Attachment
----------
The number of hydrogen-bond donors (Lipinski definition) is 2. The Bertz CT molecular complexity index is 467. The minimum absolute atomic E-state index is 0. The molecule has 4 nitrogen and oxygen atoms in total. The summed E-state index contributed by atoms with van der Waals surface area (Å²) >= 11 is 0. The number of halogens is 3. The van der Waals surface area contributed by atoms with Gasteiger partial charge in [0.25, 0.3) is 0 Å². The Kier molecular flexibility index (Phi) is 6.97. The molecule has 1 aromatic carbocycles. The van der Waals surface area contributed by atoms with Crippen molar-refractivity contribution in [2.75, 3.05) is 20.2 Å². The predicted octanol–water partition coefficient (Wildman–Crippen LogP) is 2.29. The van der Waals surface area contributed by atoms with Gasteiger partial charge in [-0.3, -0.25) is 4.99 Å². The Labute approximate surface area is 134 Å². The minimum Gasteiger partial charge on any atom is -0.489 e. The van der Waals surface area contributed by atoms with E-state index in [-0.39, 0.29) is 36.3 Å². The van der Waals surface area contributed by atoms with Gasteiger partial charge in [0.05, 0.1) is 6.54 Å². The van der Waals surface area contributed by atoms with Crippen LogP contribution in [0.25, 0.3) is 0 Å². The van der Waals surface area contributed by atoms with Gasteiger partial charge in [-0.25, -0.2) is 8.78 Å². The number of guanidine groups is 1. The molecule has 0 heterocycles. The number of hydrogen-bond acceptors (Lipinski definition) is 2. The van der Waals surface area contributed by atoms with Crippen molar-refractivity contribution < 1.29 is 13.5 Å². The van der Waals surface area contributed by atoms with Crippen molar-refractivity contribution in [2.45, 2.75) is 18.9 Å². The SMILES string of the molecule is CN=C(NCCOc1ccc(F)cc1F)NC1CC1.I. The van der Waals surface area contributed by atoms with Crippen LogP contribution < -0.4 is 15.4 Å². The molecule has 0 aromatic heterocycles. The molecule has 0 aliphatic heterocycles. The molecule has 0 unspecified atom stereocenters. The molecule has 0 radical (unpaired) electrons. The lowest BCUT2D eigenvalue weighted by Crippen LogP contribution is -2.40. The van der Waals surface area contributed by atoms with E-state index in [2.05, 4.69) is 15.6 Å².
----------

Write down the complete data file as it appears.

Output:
The number of hydrogen-bond donors (Lipinski definition) is 2. The Bertz CT molecular complexity index is 467. The minimum absolute atomic E-state index is 0. The molecule has 4 nitrogen and oxygen atoms in total. The summed E-state index contributed by atoms with van der Waals surface area (Å²) >= 11 is 0. The number of halogens is 3. The van der Waals surface area contributed by atoms with Gasteiger partial charge in [0.25, 0.3) is 0 Å². The Kier molecular flexibility index (Phi) is 6.97. The molecule has 1 aromatic carbocycles. The van der Waals surface area contributed by atoms with Crippen molar-refractivity contribution in [2.75, 3.05) is 20.2 Å². The predicted octanol–water partition coefficient (Wildman–Crippen LogP) is 2.29. The van der Waals surface area contributed by atoms with Gasteiger partial charge in [-0.3, -0.25) is 4.99 Å². The Labute approximate surface area is 134 Å². The minimum Gasteiger partial charge on any atom is -0.489 e. The van der Waals surface area contributed by atoms with E-state index in [-0.39, 0.29) is 36.3 Å². The van der Waals surface area contributed by atoms with Gasteiger partial charge in [0.05, 0.1) is 6.54 Å². The van der Waals surface area contributed by atoms with Crippen LogP contribution in [0.25, 0.3) is 0 Å². The van der Waals surface area contributed by atoms with Gasteiger partial charge in [-0.25, -0.2) is 8.78 Å². The number of guanidine groups is 1. The molecule has 0 heterocycles. The number of hydrogen-bond acceptors (Lipinski definition) is 2. The van der Waals surface area contributed by atoms with Crippen molar-refractivity contribution < 1.29 is 13.5 Å². The van der Waals surface area contributed by atoms with Crippen molar-refractivity contribution in [2.45, 2.75) is 18.9 Å². The SMILES string of the molecule is CN=C(NCCOc1ccc(F)cc1F)NC1CC1.I. The van der Waals surface area contributed by atoms with Crippen LogP contribution < -0.4 is 15.4 Å². The molecule has 0 aromatic heterocycles. The molecule has 0 aliphatic heterocycles. The molecule has 0 unspecified atom stereocenters. The molecule has 0 radical (unpaired) electrons. The lowest BCUT2D eigenvalue weighted by Crippen LogP contribution is -2.40. The van der Waals surface area contributed by atoms with E-state index in [2.05, 4.69) is 15.6 Å².